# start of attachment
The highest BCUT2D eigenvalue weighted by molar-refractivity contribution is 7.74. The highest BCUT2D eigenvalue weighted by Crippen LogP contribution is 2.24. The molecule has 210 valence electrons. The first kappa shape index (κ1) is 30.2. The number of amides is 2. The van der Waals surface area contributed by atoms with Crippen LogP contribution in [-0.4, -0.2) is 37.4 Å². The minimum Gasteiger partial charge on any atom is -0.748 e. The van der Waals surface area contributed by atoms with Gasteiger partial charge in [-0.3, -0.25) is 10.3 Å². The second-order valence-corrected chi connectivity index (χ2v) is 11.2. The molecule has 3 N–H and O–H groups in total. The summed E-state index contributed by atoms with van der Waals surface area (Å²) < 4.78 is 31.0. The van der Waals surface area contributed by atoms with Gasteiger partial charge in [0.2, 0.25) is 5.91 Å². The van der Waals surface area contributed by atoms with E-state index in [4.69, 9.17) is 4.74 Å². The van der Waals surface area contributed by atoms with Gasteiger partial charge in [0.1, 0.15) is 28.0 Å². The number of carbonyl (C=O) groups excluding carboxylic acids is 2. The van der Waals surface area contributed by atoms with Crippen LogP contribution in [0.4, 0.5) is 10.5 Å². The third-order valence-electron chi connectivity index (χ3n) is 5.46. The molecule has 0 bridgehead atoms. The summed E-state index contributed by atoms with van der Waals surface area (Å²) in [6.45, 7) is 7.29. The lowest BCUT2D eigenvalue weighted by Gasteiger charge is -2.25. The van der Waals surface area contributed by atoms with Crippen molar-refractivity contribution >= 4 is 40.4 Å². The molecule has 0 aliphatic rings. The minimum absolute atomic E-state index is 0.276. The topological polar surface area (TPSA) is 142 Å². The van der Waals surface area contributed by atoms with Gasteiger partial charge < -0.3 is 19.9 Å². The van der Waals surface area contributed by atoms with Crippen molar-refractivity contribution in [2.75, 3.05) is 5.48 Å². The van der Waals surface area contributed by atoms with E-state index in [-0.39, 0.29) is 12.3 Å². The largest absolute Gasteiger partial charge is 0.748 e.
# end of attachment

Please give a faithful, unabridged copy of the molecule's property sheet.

The highest BCUT2D eigenvalue weighted by molar-refractivity contribution is 7.74. The highest BCUT2D eigenvalue weighted by Crippen LogP contribution is 2.24. The molecule has 210 valence electrons. The first kappa shape index (κ1) is 30.2. The number of amides is 2. The van der Waals surface area contributed by atoms with Crippen LogP contribution in [-0.4, -0.2) is 37.4 Å². The minimum Gasteiger partial charge on any atom is -0.748 e. The van der Waals surface area contributed by atoms with Gasteiger partial charge in [-0.3, -0.25) is 10.3 Å². The second-order valence-corrected chi connectivity index (χ2v) is 11.2. The molecule has 3 N–H and O–H groups in total. The summed E-state index contributed by atoms with van der Waals surface area (Å²) < 4.78 is 31.0. The van der Waals surface area contributed by atoms with Gasteiger partial charge in [0.2, 0.25) is 5.91 Å². The van der Waals surface area contributed by atoms with E-state index in [4.69, 9.17) is 4.74 Å². The van der Waals surface area contributed by atoms with Gasteiger partial charge in [0.1, 0.15) is 28.0 Å². The number of carbonyl (C=O) groups excluding carboxylic acids is 2. The van der Waals surface area contributed by atoms with Crippen LogP contribution in [0.4, 0.5) is 10.5 Å². The third-order valence-electron chi connectivity index (χ3n) is 5.46. The molecule has 0 bridgehead atoms. The summed E-state index contributed by atoms with van der Waals surface area (Å²) in [6.45, 7) is 7.29. The lowest BCUT2D eigenvalue weighted by Gasteiger charge is -2.25. The van der Waals surface area contributed by atoms with Crippen molar-refractivity contribution >= 4 is 40.4 Å². The molecule has 0 aliphatic rings. The minimum absolute atomic E-state index is 0.276. The topological polar surface area (TPSA) is 142 Å². The van der Waals surface area contributed by atoms with Gasteiger partial charge < -0.3 is 19.9 Å². The van der Waals surface area contributed by atoms with Crippen molar-refractivity contribution in [2.75, 3.05) is 5.48 Å². The van der Waals surface area contributed by atoms with E-state index in [-0.39, 0.29) is 12.3 Å². The largest absolute Gasteiger partial charge is 0.748 e.